Degenerative Spinal Conditions
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Wear and tear of the spinal discs or joints is part of the natural aging process. Most everyone will experience it to some degree, likely after age 40.
A common condition associated with wear-and-tear changes in the spine is spinal stenosis. It occurs when the spaces in the spine narrow and put pressure on the spinal cord and nerve roots. Though the most common cause of spinal stenosis is osteoarthritis, it can be caused by other conditions.
Degenerative disc disease, a common cause of neck and back pain, also is associated with wear and tear on spinal discs over time. In some cases, degenerative disc disease may lead to osteoarthritis in the facet joints of the spine.
The two main types of spinal stenosis are:
- Cervical stenosis—narrowing of the spinal canal in the neck/uppermost area of your spine
- Lumbar stenosis—narrowing of the spinal canal in the lower back
Symptoms of spinal stenosis can vary but may include:
- Buttock/leg pain or arm pain that radiates to the back or neck
- Tingling, weakness or numbness in the foot, leg, hand or arm
- Walking/balance issues
Many people do not have back pain or neck pain.
Diagnosis and Treatment
Spinal stenosis can be detected via diagnostic imaging (e.g., X-ray, MRI or CT scan).
Treatment options vary and will depend on the severity of your symptoms. Your doctor may recommend:
- Pain medication (NSAIDs such as aspirin, ibuprofen and naproxen)
- Pain management injections (cortisone or steroid shots) or procedures
- Physical therapy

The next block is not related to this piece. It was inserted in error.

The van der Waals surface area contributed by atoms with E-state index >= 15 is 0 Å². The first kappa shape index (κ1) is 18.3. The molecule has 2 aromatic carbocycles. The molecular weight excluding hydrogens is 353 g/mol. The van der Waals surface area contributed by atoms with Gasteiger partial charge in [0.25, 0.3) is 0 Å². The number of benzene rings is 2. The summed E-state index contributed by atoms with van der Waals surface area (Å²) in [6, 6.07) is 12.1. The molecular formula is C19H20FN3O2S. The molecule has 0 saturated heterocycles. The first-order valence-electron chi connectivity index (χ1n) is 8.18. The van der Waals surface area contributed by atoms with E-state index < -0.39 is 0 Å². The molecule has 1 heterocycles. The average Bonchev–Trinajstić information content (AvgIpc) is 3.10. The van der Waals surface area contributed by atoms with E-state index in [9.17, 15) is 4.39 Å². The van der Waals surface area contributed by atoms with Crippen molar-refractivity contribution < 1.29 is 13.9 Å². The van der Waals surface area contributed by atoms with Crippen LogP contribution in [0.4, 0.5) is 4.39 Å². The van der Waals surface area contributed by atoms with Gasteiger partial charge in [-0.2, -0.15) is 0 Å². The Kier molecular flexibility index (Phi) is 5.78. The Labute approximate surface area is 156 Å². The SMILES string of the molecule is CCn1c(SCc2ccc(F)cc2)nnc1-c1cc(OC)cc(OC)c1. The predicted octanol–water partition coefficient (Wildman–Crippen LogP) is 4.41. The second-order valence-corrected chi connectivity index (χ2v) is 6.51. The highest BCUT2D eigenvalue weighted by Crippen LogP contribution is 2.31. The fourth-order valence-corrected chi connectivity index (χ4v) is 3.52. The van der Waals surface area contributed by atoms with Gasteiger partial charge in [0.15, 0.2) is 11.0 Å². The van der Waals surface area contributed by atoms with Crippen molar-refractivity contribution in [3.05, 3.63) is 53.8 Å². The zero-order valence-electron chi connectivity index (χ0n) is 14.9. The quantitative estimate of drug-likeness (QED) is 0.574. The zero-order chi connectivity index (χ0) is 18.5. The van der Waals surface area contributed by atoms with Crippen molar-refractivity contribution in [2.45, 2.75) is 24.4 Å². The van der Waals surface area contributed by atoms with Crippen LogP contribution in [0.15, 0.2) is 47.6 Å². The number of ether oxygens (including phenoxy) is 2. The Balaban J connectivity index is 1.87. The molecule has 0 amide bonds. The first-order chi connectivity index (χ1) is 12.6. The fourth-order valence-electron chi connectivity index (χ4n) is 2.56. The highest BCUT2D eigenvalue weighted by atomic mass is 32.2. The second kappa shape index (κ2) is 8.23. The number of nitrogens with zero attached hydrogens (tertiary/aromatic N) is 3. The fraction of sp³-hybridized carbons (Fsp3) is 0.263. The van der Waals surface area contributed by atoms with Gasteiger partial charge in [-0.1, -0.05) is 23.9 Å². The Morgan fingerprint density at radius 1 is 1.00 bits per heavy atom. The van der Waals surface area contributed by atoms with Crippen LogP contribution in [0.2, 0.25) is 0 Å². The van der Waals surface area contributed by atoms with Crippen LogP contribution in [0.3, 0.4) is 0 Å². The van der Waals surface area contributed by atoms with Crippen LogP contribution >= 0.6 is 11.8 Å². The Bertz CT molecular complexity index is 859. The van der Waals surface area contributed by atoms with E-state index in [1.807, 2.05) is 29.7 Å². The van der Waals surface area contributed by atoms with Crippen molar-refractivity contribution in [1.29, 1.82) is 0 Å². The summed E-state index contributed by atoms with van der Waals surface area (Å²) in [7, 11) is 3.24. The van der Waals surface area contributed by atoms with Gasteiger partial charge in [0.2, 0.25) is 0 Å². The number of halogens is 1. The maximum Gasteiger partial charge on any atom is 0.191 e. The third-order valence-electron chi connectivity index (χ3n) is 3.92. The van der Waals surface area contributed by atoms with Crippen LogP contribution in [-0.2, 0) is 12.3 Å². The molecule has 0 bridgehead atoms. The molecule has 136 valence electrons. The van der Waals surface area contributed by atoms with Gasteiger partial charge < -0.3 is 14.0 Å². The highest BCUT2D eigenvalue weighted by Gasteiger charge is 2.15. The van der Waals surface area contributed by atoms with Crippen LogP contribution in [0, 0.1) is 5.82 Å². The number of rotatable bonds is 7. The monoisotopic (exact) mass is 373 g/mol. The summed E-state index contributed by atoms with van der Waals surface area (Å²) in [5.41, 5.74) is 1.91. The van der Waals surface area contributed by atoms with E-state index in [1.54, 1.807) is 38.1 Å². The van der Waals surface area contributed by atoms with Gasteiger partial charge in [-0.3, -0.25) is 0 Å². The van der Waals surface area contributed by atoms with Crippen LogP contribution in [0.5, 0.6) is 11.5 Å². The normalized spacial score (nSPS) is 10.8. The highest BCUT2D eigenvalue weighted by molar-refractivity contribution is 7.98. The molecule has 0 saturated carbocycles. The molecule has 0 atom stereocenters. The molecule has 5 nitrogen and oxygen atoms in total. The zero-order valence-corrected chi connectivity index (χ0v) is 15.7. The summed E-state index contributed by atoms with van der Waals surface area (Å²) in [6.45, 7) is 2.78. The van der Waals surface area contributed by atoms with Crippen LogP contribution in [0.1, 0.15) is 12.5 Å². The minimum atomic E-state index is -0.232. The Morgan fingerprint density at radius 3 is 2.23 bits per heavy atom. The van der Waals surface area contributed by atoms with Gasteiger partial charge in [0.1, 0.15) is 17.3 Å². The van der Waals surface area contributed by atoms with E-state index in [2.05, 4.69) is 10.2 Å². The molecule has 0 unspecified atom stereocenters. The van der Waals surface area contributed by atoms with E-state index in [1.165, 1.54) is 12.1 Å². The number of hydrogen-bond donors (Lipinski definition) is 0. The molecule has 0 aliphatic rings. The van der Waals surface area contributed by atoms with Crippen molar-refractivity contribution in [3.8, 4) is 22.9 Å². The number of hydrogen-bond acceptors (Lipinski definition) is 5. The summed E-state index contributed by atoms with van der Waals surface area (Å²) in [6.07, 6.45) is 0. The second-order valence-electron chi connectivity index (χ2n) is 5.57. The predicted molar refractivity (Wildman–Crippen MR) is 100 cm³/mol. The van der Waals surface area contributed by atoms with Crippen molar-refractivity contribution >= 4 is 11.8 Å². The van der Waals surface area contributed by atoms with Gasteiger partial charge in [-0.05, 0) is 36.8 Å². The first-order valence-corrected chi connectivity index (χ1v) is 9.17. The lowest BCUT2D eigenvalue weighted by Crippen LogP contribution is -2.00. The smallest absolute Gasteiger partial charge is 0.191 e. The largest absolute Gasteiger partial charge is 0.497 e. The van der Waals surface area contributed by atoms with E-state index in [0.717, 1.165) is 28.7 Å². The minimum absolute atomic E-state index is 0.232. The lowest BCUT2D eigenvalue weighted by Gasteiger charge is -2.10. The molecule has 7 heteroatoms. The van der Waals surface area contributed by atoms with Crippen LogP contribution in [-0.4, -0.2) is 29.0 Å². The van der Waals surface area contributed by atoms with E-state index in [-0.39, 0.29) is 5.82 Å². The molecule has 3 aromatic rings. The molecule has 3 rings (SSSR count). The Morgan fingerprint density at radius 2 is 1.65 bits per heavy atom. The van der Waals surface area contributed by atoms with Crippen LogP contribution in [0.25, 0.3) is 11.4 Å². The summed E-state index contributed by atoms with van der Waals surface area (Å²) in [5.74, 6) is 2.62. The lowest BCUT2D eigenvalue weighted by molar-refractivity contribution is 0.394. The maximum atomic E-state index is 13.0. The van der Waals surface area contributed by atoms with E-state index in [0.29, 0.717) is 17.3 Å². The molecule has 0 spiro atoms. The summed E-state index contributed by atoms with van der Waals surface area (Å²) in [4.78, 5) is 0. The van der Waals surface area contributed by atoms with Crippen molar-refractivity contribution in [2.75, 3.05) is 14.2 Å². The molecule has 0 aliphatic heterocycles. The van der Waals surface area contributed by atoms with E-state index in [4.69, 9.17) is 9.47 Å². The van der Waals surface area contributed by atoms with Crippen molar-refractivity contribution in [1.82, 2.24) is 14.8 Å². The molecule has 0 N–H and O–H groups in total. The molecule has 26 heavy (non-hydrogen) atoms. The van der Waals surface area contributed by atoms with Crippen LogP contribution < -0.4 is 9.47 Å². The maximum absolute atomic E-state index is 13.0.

Degenerative Disc Disease
Common symptoms of degenerative disc disease include:
- Pain in the lower back and/or neck that may extend to your buttocks or legs, often as a result of prolonged sitting
- Numbness or weakness in your arms or legs
Sometimes, degenerative disc disease does not cause symptoms.
Diagnosis and Treatment
In checking for degenerative disc disease, your doctor will conduct an in-person physical exam and may order imaging tests (MRI, X-ray, CT scan, etc.).
Treatment may include:
- Physical therapy and exercise
- Hot and cold treatments (ice packs and heating pads)
- Pain medicine injections (e.g., steroid injections)
- Over-the-counter pain medications (NSAIDs)
Surgery for disc degeneration is rarely performed. However, it may be necessary if your symptoms persist, particularly if they lead to nerve compression. Surgical options may include minimally invasive spinal infusion and discectomy, laminectomy and disc replacement.
To learn more about our services or to schedule an appointment, call the spine team at UM St. Joseph Medical Center at 410-337-4882. Meet our expert spine team.